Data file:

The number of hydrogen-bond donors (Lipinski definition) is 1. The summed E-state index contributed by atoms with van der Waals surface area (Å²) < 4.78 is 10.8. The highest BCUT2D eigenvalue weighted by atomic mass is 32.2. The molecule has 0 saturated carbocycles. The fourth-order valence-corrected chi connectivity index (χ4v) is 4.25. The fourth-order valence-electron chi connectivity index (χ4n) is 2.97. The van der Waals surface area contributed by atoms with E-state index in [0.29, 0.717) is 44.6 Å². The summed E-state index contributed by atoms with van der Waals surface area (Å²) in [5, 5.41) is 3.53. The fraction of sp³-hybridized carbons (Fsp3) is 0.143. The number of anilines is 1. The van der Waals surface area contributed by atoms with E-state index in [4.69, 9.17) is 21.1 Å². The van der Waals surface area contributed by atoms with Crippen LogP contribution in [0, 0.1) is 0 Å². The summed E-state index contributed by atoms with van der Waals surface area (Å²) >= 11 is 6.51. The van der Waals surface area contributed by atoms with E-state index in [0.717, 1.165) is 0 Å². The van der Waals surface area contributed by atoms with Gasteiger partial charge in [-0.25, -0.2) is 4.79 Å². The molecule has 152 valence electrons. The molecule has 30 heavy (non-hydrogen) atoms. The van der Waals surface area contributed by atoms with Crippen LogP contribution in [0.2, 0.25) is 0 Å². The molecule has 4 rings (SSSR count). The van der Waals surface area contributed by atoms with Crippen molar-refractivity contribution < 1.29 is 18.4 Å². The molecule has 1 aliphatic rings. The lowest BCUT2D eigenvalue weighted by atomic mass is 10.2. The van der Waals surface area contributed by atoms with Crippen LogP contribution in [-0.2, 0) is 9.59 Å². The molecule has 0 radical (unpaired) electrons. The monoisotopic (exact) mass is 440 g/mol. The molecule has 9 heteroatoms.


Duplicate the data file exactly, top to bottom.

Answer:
The number of hydrogen-bond donors (Lipinski definition) is 1. The summed E-state index contributed by atoms with van der Waals surface area (Å²) < 4.78 is 10.8. The highest BCUT2D eigenvalue weighted by atomic mass is 32.2. The molecule has 0 saturated carbocycles. The fourth-order valence-corrected chi connectivity index (χ4v) is 4.25. The fourth-order valence-electron chi connectivity index (χ4n) is 2.97. The van der Waals surface area contributed by atoms with E-state index in [0.29, 0.717) is 44.6 Å². The summed E-state index contributed by atoms with van der Waals surface area (Å²) in [5, 5.41) is 3.53. The fraction of sp³-hybridized carbons (Fsp3) is 0.143. The number of anilines is 1. The van der Waals surface area contributed by atoms with E-state index in [4.69, 9.17) is 21.1 Å². The van der Waals surface area contributed by atoms with Crippen LogP contribution in [0, 0.1) is 0 Å². The summed E-state index contributed by atoms with van der Waals surface area (Å²) >= 11 is 6.51. The van der Waals surface area contributed by atoms with E-state index in [0.717, 1.165) is 0 Å². The van der Waals surface area contributed by atoms with Gasteiger partial charge in [-0.25, -0.2) is 4.79 Å². The molecule has 152 valence electrons. The molecule has 30 heavy (non-hydrogen) atoms. The van der Waals surface area contributed by atoms with Crippen LogP contribution in [0.2, 0.25) is 0 Å². The molecule has 4 rings (SSSR count). The van der Waals surface area contributed by atoms with Crippen molar-refractivity contribution < 1.29 is 18.4 Å². The molecule has 1 aliphatic rings. The lowest BCUT2D eigenvalue weighted by atomic mass is 10.2. The van der Waals surface area contributed by atoms with Crippen LogP contribution in [-0.2, 0) is 9.59 Å². The molecule has 0 radical (unpaired) electrons. The monoisotopic (exact) mass is 440 g/mol. The molecule has 9 heteroatoms.